Three Movies from one novel? How?
Stretching one novel into three films may seem like, well, a stretch. But Peter Jackson & Co. are also drawing on material Tolkien wrote outside the Hobbit book, including 120 pages of appendixes to The Lord of the Rings. “There’s a lot of great material in there,” Jackson says. Here are a few of the story elements that, with the addition of a third film, they can dive into more deeply.
The backstory of the dwarves
”The dwarves have an ancient enemy that had been defeated when we come into the story of The Hobbit,” says Philippa Boyens. ”Anyone who’s seen Lord of the Rings has seen Moria, and when you read the appendixes, you understand how that homeland was taken by orcs. The character of [the orc chieftain] Azog the Defiler was especially, dare I say it, appealing to write for.”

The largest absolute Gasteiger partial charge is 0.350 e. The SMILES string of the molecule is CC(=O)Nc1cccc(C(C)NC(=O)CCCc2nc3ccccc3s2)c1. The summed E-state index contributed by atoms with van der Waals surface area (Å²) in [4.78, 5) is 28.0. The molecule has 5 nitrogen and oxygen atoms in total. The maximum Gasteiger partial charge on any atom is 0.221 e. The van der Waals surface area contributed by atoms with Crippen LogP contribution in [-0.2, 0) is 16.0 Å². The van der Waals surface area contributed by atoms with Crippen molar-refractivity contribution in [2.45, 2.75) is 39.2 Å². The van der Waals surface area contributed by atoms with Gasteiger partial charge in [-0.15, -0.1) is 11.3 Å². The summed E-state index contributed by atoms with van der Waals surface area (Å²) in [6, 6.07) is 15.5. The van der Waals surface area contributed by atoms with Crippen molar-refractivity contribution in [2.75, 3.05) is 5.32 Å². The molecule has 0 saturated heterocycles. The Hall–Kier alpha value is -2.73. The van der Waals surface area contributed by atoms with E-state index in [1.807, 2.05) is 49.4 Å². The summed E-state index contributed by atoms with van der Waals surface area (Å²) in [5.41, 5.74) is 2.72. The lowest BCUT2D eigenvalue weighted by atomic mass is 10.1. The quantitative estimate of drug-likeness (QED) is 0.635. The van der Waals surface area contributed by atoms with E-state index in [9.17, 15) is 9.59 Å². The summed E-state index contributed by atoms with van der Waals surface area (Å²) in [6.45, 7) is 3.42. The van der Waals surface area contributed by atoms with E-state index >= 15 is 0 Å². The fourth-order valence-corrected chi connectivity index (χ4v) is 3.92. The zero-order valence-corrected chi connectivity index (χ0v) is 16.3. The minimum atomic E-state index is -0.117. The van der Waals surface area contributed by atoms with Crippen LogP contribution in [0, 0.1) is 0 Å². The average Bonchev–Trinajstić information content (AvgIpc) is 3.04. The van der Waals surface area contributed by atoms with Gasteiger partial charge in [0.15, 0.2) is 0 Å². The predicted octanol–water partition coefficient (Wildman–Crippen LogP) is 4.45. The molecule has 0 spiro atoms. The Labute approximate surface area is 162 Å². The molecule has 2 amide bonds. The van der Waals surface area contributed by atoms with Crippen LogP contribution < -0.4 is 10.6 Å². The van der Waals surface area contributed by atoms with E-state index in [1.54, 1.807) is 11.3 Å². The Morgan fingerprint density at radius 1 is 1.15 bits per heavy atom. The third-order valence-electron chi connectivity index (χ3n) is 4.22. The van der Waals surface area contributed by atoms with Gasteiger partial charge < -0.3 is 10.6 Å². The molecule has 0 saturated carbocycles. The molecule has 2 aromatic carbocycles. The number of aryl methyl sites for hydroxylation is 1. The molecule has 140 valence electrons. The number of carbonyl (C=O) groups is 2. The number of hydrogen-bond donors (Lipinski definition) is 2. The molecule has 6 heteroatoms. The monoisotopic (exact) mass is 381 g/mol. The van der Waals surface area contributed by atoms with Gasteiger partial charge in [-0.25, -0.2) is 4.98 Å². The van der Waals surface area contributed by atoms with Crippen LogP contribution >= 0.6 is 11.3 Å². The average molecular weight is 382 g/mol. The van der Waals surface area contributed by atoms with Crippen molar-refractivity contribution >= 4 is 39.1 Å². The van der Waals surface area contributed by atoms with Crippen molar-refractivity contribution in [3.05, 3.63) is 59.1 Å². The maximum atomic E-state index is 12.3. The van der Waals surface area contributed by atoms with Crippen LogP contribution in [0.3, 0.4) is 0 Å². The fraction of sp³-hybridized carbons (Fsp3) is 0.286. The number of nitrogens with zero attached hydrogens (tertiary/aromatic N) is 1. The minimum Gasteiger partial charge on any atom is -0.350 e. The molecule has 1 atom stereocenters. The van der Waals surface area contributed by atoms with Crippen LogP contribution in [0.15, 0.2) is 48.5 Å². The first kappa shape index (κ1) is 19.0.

The White Council and the rise of Sauron
For a large part of the Hobbit book, Gandalf disappears on a mysterious errand. Jackson’s films will show us where he goes: to meet with Saruman, Galadriel, Elrond, and others in a summit called the White Council to discuss the growing threat from the Necromancer, a sinister character glancingly referred to in the Hobbit book who becomes the evil Sauron in the Rings trilogy.
The Battle of Dol Gulduer
In the appendixes, Tolkien chronicles an epic battle at the stronghold of the Necromancer involving elves, giant spiders, orcs, and wargs. ”One of the main protagonists in that is Galadriel,” Boyens says. ”We get to go there. We get to see it.”